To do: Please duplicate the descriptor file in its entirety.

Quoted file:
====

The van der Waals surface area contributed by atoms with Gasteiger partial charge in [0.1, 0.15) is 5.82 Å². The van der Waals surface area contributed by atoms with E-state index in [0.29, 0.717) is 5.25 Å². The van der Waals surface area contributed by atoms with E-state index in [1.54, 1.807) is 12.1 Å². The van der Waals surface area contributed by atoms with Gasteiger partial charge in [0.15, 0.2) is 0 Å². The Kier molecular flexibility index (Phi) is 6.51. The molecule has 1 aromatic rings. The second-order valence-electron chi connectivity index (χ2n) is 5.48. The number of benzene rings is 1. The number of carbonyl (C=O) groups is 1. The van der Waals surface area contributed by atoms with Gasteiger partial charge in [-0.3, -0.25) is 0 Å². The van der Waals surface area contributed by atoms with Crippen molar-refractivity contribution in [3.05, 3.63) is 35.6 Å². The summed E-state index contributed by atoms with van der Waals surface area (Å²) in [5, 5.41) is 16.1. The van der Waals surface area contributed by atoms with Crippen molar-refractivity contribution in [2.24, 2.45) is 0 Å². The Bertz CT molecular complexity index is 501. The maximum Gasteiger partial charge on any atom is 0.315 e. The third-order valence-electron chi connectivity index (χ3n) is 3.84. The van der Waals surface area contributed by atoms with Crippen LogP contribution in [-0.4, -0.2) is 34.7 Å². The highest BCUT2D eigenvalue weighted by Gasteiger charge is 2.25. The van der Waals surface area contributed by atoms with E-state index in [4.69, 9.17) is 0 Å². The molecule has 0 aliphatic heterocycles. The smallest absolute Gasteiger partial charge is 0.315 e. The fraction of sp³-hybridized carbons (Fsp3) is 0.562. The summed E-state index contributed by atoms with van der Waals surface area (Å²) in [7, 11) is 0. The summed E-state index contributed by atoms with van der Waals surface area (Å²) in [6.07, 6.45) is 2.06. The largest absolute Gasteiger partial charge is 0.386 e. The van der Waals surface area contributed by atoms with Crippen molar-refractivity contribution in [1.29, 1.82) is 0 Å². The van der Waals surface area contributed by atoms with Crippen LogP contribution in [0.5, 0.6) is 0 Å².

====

The van der Waals surface area contributed by atoms with Gasteiger partial charge in [0.1, 0.15) is 5.82 Å². The van der Waals surface area contributed by atoms with E-state index in [0.29, 0.717) is 5.25 Å². The van der Waals surface area contributed by atoms with E-state index in [1.54, 1.807) is 12.1 Å². The van der Waals surface area contributed by atoms with Gasteiger partial charge in [0.15, 0.2) is 0 Å². The Kier molecular flexibility index (Phi) is 6.51. The molecule has 1 aromatic rings. The second-order valence-electron chi connectivity index (χ2n) is 5.48. The number of benzene rings is 1. The number of carbonyl (C=O) groups is 1. The van der Waals surface area contributed by atoms with Gasteiger partial charge in [-0.3, -0.25) is 0 Å². The van der Waals surface area contributed by atoms with Crippen molar-refractivity contribution in [3.05, 3.63) is 35.6 Å². The summed E-state index contributed by atoms with van der Waals surface area (Å²) in [5, 5.41) is 16.1. The van der Waals surface area contributed by atoms with Crippen molar-refractivity contribution in [2.24, 2.45) is 0 Å². The Bertz CT molecular complexity index is 501. The maximum Gasteiger partial charge on any atom is 0.315 e. The third-order valence-electron chi connectivity index (χ3n) is 3.84. The van der Waals surface area contributed by atoms with Crippen LogP contribution in [-0.4, -0.2) is 34.7 Å². The highest BCUT2D eigenvalue weighted by Gasteiger charge is 2.25. The van der Waals surface area contributed by atoms with E-state index in [4.69, 9.17) is 0 Å². The molecule has 0 aliphatic heterocycles. The smallest absolute Gasteiger partial charge is 0.315 e. The fraction of sp³-hybridized carbons (Fsp3) is 0.562. The summed E-state index contributed by atoms with van der Waals surface area (Å²) in [7, 11) is 0. The summed E-state index contributed by atoms with van der Waals surface area (Å²) in [6.07, 6.45) is 2.06. The largest absolute Gasteiger partial charge is 0.386 e. The van der Waals surface area contributed by atoms with Crippen molar-refractivity contribution in [1.29, 1.82) is 0 Å². The van der Waals surface area contributed by atoms with Crippen LogP contribution in [0.5, 0.6) is 0 Å².